Eugene Alfred Berg

WESTBROOK – Eugene Alfred Berg, 77, of Westbrook, passed away the morning of Jan. 11, 2022. Gene (“Skip” to family) was born on August 22, 1944 at the Richardson House in Boston, the son of Eugene and “Gini” Virginia Alice (DeNormandie) Berg. He grew up in South Portland, Scarborough, then Westbrook, the oldest of the six Berg siblings.

As a young man and throughout his life, Gene felt that if you claimed to believe something, then you should support it with your actions. After graduating from Cheverus High, he spent three years in seminary before choosing a different path to support his values. The traits by which he is so well remembered – kindness to all, good cheer and humor, thoughtful integrity, and a twinkle in his eye – led him to his life’s work as an educator. On his way, his love for family and friends, his passion for music, art, and literature, his curiosity about people and the world, and his desire to serve his community and those he loved, made for a rich and beautiful life.

It was at one of his mother’s variety shows at St. Mary’s Church in Westbrook that Gene, backstage with a banjo, met his future wife, Claire Giguere of Gorham, as she performed with her folk trio “The Windbuyers”. The couple married in 1972, and their mutual adoration – so apparent to all who knew them – only grew over their more-than 50 years together.

In 1968, during the Vietnam War, Gene was drafted into the army. He petitioned for, and eventually obtained, status as a conscientious objector. During this turbulent period, he obtained a B.A. in English from the University of Southern Maine, then an M.A. in Teaching from the University of Maine.

In 1970 Gene became a founding faculty member at Skitikuk, an alternative pre-K through 12 school in Orono. Students remember how Gene taught using games and musical story telling, making math fun and comprehensible. He was the main lyricist for the school’s unique annual musicals, in which he also acted, and a frequent cartoonist for the school’s weekly newspaper, The Intensement. Gene fondly recalled the camaraderie and “good ol’ days” at Skitikuk, including the unique challenges of teaching at a “hippie” school – such as the time Raymond the school goat ate the school’s quarterly financial paperwork.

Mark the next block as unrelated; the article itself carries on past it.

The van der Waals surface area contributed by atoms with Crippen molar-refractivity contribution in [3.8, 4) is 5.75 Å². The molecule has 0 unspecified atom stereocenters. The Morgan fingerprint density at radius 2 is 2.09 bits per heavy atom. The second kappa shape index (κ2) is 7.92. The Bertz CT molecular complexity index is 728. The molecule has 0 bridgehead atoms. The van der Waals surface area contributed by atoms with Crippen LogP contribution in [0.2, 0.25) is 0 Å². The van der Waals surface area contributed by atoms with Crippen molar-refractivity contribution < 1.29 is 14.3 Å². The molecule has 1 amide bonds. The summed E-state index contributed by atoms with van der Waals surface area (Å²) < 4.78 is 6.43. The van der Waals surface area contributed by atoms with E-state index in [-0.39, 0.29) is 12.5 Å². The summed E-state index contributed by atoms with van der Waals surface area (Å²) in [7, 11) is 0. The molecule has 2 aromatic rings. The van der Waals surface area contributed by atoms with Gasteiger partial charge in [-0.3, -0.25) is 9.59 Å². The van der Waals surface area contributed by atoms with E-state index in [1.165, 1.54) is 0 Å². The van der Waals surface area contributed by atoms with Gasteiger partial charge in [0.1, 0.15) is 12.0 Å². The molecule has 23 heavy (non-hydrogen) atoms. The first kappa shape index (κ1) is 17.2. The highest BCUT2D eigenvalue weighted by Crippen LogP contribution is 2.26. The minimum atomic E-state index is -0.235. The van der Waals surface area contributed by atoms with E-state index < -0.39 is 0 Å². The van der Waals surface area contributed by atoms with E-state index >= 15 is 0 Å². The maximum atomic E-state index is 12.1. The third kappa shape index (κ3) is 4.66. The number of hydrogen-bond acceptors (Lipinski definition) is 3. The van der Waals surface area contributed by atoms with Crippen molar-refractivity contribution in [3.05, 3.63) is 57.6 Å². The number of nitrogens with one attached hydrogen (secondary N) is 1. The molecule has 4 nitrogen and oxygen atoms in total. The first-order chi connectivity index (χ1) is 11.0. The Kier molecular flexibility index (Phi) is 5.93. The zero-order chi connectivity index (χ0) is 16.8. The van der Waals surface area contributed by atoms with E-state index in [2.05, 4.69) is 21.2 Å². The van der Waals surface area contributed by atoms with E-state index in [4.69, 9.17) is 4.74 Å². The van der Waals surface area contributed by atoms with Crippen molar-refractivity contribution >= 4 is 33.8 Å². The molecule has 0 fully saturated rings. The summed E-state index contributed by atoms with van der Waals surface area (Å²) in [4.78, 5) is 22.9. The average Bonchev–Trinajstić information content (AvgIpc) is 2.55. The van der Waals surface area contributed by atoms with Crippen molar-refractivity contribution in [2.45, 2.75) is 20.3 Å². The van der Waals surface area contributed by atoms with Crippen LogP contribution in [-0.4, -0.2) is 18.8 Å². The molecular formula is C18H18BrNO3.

In 1976, Gene and Claire moved from Orono to Westbrook to be closer to their families, and Gene became teaching principal for the George C. Soule School in Freeport. The Soule program and community would become Gene’s life work, and he stayed with the Soule program until his retirement in 2005.

At Soule, Gene championed a progressive approach that promoted personal choice and responsibility, creativity and curiosity. Under Gene’s wise leadership, the Soule experience was transformative for so many students. Soule School was a family, and a happy place, where teachers were as enthusiastic as the kids. The program morphed over many years, but Gene’s commitment to kids and their highest good never wavered. Gene will be remembered for his kind, friendly style, leading Big Meeting with his guitar and all the favorite Soule School songs “Jailhouse Window”, “The Battle of New Orleans”, “Leroy Brown”….